well plotted and move right along. It is fantasy of the 'City in the
Center of Time' genre, wherein our hero ventures out from the safety of
the city into the surrounding demon filled shadowlands. I stole borrowed it from my brother while pet sitting the other day.
Thursday 3 August 2006
- dog sat "Duke" for a couple of hours on the way home. Mostly I sit
outside and read, and occasionally throw pine cones for him to retrieve
and chew on. Sometimes I chase him, and try to take the pine cone - he
likes that, and I never
get the pine cone. I gave the cats some moist food, the turtle a couple
of shrimp, the fish some flakes - then I got to go home and feed myself.
Busy day at work. Lot's of meetings and telecon's.
Book #32 was Nathaniel Philbricks' Sea of Glory.
Very enjoyable, but occasionally disturbing. It is the story primarily
of Charles Wilkes, the person in charge (Lieutenant, Captain or
Commodore?) of a six ship around the world exploring edition. Was he
Captain Cook, Captain Queeg or Captain Bligh? A combination of all of
the above, really, though I wonder how much those stories and
personalities informed Philbricks' reading and research of Wilkes. An amazing
voyage and effort nonetheless, ruined by pettiness and vanity, and
almost lost to history. Yet the lawsuits, the vanity, the overweening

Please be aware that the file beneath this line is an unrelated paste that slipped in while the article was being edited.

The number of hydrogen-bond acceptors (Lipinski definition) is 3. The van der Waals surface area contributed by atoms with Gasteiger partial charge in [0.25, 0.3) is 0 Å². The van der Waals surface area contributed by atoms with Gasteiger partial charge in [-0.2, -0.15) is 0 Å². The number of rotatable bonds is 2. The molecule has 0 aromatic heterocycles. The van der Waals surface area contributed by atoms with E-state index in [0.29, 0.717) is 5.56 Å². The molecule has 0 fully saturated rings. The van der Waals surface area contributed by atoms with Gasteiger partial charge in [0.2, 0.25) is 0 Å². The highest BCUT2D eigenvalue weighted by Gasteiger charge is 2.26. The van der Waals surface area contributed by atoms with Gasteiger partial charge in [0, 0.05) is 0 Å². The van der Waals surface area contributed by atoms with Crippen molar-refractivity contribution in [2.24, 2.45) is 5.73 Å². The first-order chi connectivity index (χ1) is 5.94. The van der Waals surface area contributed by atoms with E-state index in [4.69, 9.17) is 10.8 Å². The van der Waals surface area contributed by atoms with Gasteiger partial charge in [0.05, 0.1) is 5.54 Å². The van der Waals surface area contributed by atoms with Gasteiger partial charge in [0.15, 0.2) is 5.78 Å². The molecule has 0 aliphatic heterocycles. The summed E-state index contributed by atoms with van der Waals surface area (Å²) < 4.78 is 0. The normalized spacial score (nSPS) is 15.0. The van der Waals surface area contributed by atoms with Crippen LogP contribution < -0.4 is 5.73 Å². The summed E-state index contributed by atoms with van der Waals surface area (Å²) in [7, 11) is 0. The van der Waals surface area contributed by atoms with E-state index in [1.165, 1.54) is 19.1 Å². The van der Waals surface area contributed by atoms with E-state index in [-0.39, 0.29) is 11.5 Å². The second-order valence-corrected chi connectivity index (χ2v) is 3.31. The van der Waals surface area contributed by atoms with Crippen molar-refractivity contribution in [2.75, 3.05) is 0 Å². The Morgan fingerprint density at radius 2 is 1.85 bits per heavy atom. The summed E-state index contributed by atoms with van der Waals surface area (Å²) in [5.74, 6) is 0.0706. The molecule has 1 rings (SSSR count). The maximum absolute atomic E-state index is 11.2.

pride - these are familiar from the other histories I've read of the
early 1800's, military and otherwise. Duels and lawsuits were common
in the US Navy for example. But Antarctica, the Coral Sea, the Columbia
River and parts of Oregon, all superbly charted by tiny (sixty foot)
sailing ships. What a voyage!
Wednesday 2 August 2006
- an afternoon in the control room, monitoring a loads test. My effort consisted of pushing an "event marker" button when told.
My other effort consisted of trying to track people down for the
abstract we are trying to deliver to the AIAA. I failed. And will try
again tomorrow. You should see the number of flagged signature locations - they are all color coded and it looks like a bouquet of flowers.
My minor effort consisted of trying to get NASTRAN to run in the tiny
disk space. No luck. In fact things have gotten worse - I now get
"permission denied" errors. WTH?
Went by my brothers' house and dog sat for an hour or so while he's on vacation.
Tuesday 1 August
Tuesday - a long day. In the control room
from about 6:30 to 1:30, then a debrief for another hour. Things went
reasonably well for a first test, just some of the expected
instrumentation and calibration issues.
But I'm tired - I think I've picked up a minor bug somewhere. Not enuff to keep me home though.
Monday 31 July 2006
Monday - crew brief in the afternoon, for
tomorrow's flight. I offered to help the static's load guy, as we were
overmanned on the dynamics side anyway. But it's different.
I managed to fill the hard drives on both our Sun servers with my
finite element jobs. It's not hard to do - the disks are minuscule -
all the users' have to share 10GB of disk. It's like it's 1998 or
Sunday 30 July
Sunday - down at the boat, doing some
minor work. A seacock, a bilge pump line. Brought down a little radio
and enjoyed a moldy oldie station as I worked...